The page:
There He Goes Again
Schweizer is at his scholarly worst, however, when he attempts to deny that Reagan's military buildup and reckless talk nearly provoked the Soviet leaders into launching a pre-emptive nuclear attack--to pre-empt the pre-emptive nuclear attack that they believed Reagan was about to unleash on them. Events during the course of 1983--such as President Reagan's "Evil Empire" and "Star Wars" speeches, America's reaction to the shoot-down of Korean Air Lines Flight 007 by a Soviet fighter pilot, the US invasion of Grenada--intensified the KGB's ongoing search (since Reagan's inauguration) for evidence that the United States intended to inflict a pre-emptive nuclear strike on the USSR.
In November of that year, the KGB mistakenly believed it had found such evidence. A pre-emptive nuclear strike by the United States might occur under the cover of the Able Archer military exercises that US/NATO forces were conducting, to test, as Frances FitzGerald relates in Way Out There in the Blue: Reagan and Star Wars and the End of the Cold War, "the command-and-control procedures for the use of nuclear weapons." Moscow's KGB "Center" issued a flash alert for all information indicating that the United States was preparing an imminent nuclear strike.
Consequently, according to Professor Beth Fischer in The Reagan Reversal, Moscow upgraded "the alert status of twelve of its nuclear-capable fighter aircraft," and "in East Germany and Poland, Soviet forces began to prepare for a retaliatory nuclear strike."
Although the crisis subsided, why the Soviet Union did not launch a pre-emptive strike of its own remains an open question. After all, as Fischer notes, "prevailing nuclear doctrine at the time held that in the face of an impending nuclear attack, the Soviets should have sought to avoid disaster by launching a pre-emptive nuclear attack of their own."
Schweizer acknowledges that Soviet leader Yuri Andropov "believed that a first strike was being planned," but cites Gen. Nikolai Detinov (without an endnote) denying that the military brass "took the threat of an American attack seriously." Schweizer then adds, "Neither did the aged Defense Minister [Dmitri] Ustinov." To prove that point, Schweizer adds an endnote that refers the reader to page 130 of Andrei Kokoshin's book, Soviet Strategic Thought, 1917-1991 (MIT, 1998). Yet, when the reader turns to page 130, he finds no mention of Ustinov.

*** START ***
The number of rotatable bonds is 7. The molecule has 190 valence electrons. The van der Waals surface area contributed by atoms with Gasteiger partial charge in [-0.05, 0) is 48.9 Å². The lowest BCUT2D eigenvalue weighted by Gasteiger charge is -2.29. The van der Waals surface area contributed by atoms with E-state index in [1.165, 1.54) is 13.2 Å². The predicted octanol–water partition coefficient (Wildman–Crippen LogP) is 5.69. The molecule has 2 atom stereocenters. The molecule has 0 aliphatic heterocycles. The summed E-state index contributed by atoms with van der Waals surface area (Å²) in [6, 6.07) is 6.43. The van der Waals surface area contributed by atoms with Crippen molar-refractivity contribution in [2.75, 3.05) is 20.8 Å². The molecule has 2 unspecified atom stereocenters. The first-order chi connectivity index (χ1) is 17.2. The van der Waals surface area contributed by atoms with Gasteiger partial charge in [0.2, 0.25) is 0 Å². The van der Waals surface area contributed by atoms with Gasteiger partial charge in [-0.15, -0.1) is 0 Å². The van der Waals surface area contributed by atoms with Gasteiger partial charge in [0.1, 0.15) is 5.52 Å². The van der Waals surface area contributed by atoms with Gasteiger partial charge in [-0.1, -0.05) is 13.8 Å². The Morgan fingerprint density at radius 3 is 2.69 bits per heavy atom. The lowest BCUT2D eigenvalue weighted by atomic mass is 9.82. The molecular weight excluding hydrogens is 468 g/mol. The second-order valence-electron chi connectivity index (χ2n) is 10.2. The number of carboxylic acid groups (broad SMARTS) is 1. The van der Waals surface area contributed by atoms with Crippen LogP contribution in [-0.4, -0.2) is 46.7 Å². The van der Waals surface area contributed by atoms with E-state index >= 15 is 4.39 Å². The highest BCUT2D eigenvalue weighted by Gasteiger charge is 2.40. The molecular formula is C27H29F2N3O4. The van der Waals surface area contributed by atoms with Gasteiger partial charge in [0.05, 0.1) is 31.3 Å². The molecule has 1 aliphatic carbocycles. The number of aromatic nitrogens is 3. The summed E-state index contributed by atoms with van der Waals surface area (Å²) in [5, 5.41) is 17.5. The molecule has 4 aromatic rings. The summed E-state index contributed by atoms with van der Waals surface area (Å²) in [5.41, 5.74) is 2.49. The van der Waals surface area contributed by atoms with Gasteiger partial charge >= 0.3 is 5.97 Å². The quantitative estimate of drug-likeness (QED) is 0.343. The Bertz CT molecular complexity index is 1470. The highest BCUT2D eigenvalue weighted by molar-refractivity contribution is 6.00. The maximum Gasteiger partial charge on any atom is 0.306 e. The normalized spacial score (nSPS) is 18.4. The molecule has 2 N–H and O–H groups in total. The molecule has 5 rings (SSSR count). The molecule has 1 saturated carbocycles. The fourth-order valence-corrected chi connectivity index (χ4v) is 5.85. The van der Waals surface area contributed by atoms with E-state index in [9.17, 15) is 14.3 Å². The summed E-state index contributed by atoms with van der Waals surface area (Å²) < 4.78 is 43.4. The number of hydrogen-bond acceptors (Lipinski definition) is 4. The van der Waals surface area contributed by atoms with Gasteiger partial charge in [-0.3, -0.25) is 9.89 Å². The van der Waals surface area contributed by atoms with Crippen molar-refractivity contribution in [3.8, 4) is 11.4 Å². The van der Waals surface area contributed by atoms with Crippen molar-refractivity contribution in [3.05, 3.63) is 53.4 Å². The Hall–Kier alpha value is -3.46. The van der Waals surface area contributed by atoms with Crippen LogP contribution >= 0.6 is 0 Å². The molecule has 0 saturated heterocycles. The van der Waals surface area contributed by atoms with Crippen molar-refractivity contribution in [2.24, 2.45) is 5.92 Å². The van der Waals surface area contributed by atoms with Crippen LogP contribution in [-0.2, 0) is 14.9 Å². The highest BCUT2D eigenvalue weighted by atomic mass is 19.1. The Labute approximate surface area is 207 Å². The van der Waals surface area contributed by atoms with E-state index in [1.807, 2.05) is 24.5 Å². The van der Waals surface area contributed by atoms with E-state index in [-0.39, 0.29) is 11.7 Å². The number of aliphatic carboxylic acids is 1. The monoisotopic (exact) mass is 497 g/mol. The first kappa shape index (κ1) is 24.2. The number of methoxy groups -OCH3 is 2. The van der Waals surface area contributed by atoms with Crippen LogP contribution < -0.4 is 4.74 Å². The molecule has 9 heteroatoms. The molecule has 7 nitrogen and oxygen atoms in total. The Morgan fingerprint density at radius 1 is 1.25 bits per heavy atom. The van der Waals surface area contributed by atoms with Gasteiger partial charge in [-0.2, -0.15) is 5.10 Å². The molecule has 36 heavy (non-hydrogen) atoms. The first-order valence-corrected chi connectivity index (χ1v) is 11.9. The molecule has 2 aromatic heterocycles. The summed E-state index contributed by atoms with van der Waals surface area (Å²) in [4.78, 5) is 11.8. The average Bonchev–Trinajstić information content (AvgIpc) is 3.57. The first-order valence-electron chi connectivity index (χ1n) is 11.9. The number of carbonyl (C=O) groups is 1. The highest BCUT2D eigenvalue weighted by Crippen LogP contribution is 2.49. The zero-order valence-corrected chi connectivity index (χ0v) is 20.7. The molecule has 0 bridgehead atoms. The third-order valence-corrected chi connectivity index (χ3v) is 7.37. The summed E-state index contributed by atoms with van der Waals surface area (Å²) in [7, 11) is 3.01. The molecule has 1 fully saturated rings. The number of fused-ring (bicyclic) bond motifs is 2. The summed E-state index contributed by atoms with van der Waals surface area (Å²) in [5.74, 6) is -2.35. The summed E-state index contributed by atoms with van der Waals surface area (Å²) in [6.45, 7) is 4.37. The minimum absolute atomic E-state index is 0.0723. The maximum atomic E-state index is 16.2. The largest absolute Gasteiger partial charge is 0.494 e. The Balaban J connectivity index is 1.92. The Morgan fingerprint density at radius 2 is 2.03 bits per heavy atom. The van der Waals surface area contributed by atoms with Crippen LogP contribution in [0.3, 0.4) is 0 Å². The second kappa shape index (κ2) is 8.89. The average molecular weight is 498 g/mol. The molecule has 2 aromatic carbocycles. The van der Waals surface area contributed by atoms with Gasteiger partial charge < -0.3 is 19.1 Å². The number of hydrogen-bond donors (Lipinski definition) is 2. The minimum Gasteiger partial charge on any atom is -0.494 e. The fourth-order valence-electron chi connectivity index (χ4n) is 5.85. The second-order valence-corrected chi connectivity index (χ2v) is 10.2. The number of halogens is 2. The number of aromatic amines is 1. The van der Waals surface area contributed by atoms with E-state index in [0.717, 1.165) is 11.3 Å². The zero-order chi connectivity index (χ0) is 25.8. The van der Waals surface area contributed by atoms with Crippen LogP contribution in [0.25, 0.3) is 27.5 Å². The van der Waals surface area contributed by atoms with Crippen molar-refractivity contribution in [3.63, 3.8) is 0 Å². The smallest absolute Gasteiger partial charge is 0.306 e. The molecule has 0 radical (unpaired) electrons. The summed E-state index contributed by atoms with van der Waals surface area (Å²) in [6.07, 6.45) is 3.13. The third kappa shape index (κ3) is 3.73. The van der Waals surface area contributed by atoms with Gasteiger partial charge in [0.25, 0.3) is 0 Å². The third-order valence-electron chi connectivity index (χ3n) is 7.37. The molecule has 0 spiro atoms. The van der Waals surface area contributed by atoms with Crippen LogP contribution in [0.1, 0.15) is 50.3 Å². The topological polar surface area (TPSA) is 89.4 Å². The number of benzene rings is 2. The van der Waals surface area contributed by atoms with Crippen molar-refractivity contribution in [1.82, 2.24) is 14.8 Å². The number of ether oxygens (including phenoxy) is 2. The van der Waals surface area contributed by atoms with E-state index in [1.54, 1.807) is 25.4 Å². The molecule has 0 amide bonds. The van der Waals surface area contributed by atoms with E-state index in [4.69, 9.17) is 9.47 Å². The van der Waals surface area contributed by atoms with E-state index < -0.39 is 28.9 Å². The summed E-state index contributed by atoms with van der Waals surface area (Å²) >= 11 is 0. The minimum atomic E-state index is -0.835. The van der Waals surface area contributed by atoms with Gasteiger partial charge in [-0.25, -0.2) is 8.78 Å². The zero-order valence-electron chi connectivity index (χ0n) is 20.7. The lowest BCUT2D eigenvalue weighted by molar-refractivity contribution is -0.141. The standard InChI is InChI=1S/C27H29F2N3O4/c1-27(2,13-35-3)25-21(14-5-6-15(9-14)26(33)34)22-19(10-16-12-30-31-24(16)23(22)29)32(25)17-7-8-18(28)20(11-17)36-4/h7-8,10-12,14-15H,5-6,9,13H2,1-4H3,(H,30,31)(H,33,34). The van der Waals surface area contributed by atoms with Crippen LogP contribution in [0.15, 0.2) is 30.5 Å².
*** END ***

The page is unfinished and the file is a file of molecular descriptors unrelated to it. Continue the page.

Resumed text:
Schweizer also claims that "Likewise, Foreign Minister Gromyko dismissed such paranoia, explaining that the Americans would never strike first, but only 'in response to aggression.'" As proof of Gromyko's quote, Schweizer refers to pages 522-23 of Anatoly Dobrynin's memoir, In Confidence. But there we find neither Gromyko nor his quote. What we do find, however, is Dobrynin's assertion that Ustinov believed "that the Reagan administration was actively preparing for war."
Time and the inaccessibility of sources prevented this reviewer from checking all but a few endnotes for their accuracy. Nevertheless, Schweizer's careless treatment of the readily available evidence raises doubts about his handling of the archival evidence from Eastern Europe that was to distinguish Reagan's War from his earlier (terrible) book, Victory. Suffice it to say that the research in the instances mentioned above allows Schweizer to claim: "The [Soviets'] real concern was not over a surprise attack but Reagan's stubborn efforts to regain superiority and undermine Soviet power." We do know, however, that numerous scholars believe that Soviet preparations to pre-empt an American pre-emptive attack had a sobering effect upon Reagan. Professor Fischer, for example, notes that "Reagan was visibly shaken by the Soviet's misinterpretation of the NATO drill," which came on the heels of his personal screening of the television movie The Day After and a subsequent, extremely sobering briefing about US nuclear-war plans.
Consequently, Reagan too began to fear the bomb, a fear that Gorbachev cultivated in his quest to achieve serious arms-reduction agreements. Although Fischer asserts that "the Reagan administration began pursuing 'cooperation and understanding' with the Soviet Union in 1984 because it sought to avoid inadvertent nuclear exchanges in the future," Schweizer dismisses this fundamental reorientation as a mere change in "diplomatic tone," which didn't prevent the "underlying strategy against Moscow [from] intensifying."
Schweizer also claims that Reagan's hard-line policies brought Gorbachev (the "radical" reformer) to power, ignoring Robert D. English's acclaimed scholarship on the subject. According to English, the "heightened foreign threat served hard-line interests in a struggle that was primarily domestic, the main goal of its exponents was to squelch reforms."